Research Article

Decreased motivation during chronic pain requires long-term depression in the nucleus accumbens

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Science  01 Aug 2014:
Vol. 345, Issue 6196, pp. 535-542
DOI: 10.1126/science.1253994

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A neuropeptide kills patient's motivation

Chronic pain is not only extremely disturbing and unpleasant; it can also make people depressed and demotivated. What causes these effects? Schwartz et al. discovered that chronic pain causes changes in the way a neuropeptide called galanin affects certain neurons in a brain region called the nucleus accumbens (see the Perspective by Fields). Galanin influences a variety of behaviors, including feeding and certain aspects of pain. In this case, it depresses synaptic transmission at specific excitatory synapses. It does so, in part, by changing the ratio of subunits of an important receptor protein.

Science, this issue p. 535; see also p. 513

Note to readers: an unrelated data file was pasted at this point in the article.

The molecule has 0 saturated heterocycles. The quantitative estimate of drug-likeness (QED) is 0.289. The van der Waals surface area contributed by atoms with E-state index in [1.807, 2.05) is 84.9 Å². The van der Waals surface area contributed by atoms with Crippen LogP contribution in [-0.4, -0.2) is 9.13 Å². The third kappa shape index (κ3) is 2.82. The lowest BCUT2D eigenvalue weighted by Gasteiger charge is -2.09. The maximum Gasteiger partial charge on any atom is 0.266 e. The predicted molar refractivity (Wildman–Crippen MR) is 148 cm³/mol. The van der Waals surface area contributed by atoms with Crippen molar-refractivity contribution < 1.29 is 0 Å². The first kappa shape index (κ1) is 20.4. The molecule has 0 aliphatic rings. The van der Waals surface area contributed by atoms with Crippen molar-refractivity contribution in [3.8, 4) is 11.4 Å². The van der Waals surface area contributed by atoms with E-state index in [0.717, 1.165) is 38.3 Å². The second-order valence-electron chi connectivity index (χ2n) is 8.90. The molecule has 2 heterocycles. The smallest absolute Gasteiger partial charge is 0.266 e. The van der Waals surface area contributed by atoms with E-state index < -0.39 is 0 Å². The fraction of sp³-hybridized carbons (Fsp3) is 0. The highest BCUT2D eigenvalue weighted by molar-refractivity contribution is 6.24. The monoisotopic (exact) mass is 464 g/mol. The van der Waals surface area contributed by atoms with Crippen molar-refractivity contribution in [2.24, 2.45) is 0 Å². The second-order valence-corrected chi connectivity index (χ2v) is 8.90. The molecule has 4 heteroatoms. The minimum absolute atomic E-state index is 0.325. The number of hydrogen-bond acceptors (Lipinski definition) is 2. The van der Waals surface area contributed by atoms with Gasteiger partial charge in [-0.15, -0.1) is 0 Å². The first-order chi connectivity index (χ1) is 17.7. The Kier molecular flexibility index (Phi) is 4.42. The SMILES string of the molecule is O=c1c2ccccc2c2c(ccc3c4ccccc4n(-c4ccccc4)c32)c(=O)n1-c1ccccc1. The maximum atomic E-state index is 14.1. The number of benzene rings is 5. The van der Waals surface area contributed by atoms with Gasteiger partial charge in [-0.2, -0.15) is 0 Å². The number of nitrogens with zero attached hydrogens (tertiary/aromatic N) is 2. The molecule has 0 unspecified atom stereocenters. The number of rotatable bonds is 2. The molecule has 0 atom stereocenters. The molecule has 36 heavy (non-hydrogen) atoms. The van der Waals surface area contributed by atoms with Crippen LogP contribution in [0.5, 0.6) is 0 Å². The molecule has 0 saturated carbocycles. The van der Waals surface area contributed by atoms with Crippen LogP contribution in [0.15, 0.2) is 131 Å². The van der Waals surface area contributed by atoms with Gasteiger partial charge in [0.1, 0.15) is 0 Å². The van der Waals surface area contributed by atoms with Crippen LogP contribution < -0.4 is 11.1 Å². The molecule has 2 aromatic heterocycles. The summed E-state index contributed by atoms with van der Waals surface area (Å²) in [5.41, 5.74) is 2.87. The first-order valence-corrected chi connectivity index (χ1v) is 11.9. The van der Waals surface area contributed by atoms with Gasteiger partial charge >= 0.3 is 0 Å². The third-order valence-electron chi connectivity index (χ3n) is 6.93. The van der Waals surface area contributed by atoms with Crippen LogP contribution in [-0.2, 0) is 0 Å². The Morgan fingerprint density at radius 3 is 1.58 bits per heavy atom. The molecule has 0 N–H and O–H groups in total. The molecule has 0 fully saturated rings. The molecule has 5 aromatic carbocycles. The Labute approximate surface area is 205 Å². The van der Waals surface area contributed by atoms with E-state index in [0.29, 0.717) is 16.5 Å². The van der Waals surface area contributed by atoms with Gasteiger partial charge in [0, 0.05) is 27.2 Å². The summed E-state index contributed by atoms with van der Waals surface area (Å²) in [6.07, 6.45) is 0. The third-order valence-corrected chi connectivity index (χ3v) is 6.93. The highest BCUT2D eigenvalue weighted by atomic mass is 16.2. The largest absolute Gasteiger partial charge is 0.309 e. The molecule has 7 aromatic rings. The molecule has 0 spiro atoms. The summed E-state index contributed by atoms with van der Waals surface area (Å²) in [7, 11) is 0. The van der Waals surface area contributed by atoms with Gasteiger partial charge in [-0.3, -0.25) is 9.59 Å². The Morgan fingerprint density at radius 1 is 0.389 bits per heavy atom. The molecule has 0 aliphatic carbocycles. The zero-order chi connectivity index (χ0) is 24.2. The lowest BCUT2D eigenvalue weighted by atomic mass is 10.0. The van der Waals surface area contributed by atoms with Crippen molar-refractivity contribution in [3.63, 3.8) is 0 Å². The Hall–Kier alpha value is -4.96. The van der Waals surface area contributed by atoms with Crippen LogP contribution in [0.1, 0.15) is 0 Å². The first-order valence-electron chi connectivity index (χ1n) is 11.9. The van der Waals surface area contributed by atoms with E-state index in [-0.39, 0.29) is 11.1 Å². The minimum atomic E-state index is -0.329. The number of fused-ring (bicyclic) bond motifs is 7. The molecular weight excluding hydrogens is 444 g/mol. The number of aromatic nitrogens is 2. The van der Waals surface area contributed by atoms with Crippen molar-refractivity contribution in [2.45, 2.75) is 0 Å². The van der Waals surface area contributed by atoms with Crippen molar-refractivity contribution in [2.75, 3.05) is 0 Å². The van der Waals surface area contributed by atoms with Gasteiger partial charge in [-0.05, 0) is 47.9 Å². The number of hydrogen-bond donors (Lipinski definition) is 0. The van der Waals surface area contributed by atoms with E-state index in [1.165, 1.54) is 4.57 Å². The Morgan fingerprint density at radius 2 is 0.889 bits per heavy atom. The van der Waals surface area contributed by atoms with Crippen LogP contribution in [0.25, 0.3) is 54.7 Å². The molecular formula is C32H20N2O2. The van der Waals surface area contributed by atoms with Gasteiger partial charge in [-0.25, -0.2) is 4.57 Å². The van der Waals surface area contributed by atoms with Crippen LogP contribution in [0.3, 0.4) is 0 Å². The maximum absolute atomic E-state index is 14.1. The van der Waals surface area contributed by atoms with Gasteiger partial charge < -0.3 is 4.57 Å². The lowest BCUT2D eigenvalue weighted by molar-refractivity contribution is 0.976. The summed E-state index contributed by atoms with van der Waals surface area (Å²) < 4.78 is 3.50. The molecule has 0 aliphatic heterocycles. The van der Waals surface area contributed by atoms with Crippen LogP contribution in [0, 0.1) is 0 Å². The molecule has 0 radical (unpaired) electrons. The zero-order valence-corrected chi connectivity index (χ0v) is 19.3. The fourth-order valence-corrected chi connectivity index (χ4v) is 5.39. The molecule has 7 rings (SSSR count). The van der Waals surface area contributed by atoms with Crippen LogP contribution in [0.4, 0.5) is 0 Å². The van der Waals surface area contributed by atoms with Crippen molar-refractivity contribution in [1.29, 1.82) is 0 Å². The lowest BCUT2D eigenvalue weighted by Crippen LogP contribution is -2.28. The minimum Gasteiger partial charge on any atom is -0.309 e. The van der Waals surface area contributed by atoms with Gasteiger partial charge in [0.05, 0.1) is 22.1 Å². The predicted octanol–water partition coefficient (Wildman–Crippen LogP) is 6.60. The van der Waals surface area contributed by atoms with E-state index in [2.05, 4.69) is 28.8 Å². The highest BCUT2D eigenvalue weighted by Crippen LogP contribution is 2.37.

Several symptoms associated with chronic pain, including fatigue and depression, are characterized by reduced motivation to initiate or complete goal-directed tasks. However, it is unknown whether maladaptive modifications in neural circuits that regulate motivation occur during chronic pain. Here, we demonstrate that the decreased motivation elicited in mice by two different models of chronic pain requires a galanin receptor 1–triggered depression of excitatory synaptic transmission in indirect pathway nucleus accumbens medium spiny neurons. These results demonstrate a previously unknown pathological adaption in a key node of motivational neural circuitry that is required for one of the major sequela of chronic pain states and syndromes.

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